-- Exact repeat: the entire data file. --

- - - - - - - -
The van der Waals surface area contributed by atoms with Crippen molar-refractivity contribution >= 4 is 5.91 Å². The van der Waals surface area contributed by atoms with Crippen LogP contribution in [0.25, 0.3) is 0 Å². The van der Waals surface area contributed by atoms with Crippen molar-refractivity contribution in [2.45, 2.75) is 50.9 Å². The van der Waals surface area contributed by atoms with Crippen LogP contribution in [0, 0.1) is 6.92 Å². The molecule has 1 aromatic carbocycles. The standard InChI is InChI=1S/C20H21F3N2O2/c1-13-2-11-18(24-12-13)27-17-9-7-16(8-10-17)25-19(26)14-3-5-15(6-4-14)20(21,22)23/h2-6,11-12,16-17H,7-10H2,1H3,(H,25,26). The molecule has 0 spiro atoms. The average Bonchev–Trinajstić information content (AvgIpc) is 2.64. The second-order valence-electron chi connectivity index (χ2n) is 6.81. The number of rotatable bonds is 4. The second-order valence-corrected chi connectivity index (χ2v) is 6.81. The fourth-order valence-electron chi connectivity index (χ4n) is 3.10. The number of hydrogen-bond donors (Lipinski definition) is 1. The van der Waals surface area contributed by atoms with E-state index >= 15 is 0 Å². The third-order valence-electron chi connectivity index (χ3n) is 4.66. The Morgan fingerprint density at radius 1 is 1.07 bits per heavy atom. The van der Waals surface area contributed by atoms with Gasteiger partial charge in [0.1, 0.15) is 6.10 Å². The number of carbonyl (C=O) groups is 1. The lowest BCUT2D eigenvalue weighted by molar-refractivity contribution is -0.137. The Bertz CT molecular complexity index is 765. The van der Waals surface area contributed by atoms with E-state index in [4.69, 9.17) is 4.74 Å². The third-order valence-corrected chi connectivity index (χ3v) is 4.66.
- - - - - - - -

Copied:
The van der Waals surface area contributed by atoms with Crippen molar-refractivity contribution >= 4 is 5.91 Å². The van der Waals surface area contributed by atoms with Crippen LogP contribution in [0.25, 0.3) is 0 Å². The van der Waals surface area contributed by atoms with Crippen molar-refractivity contribution in [2.45, 2.75) is 50.9 Å². The van der Waals surface area contributed by atoms with Crippen LogP contribution in [0, 0.1) is 6.92 Å². The molecule has 1 aromatic carbocycles. The standard InChI is InChI=1S/C20H21F3N2O2/c1-13-2-11-18(24-12-13)27-17-9-7-16(8-10-17)25-19(26)14-3-5-15(6-4-14)20(21,22)23/h2-6,11-12,16-17H,7-10H2,1H3,(H,25,26). The molecule has 0 spiro atoms. The average Bonchev–Trinajstić information content (AvgIpc) is 2.64. The second-order valence-electron chi connectivity index (χ2n) is 6.81. The number of rotatable bonds is 4. The second-order valence-corrected chi connectivity index (χ2v) is 6.81. The fourth-order valence-electron chi connectivity index (χ4n) is 3.10. The number of hydrogen-bond donors (Lipinski definition) is 1. The van der Waals surface area contributed by atoms with E-state index >= 15 is 0 Å². The third-order valence-electron chi connectivity index (χ3n) is 4.66. The Morgan fingerprint density at radius 1 is 1.07 bits per heavy atom. The van der Waals surface area contributed by atoms with Gasteiger partial charge in [0.1, 0.15) is 6.10 Å². The number of carbonyl (C=O) groups is 1. The lowest BCUT2D eigenvalue weighted by molar-refractivity contribution is -0.137. The Bertz CT molecular complexity index is 765. The van der Waals surface area contributed by atoms with E-state index in [4.69, 9.17) is 4.74 Å². The third-order valence-corrected chi connectivity index (χ3v) is 4.66.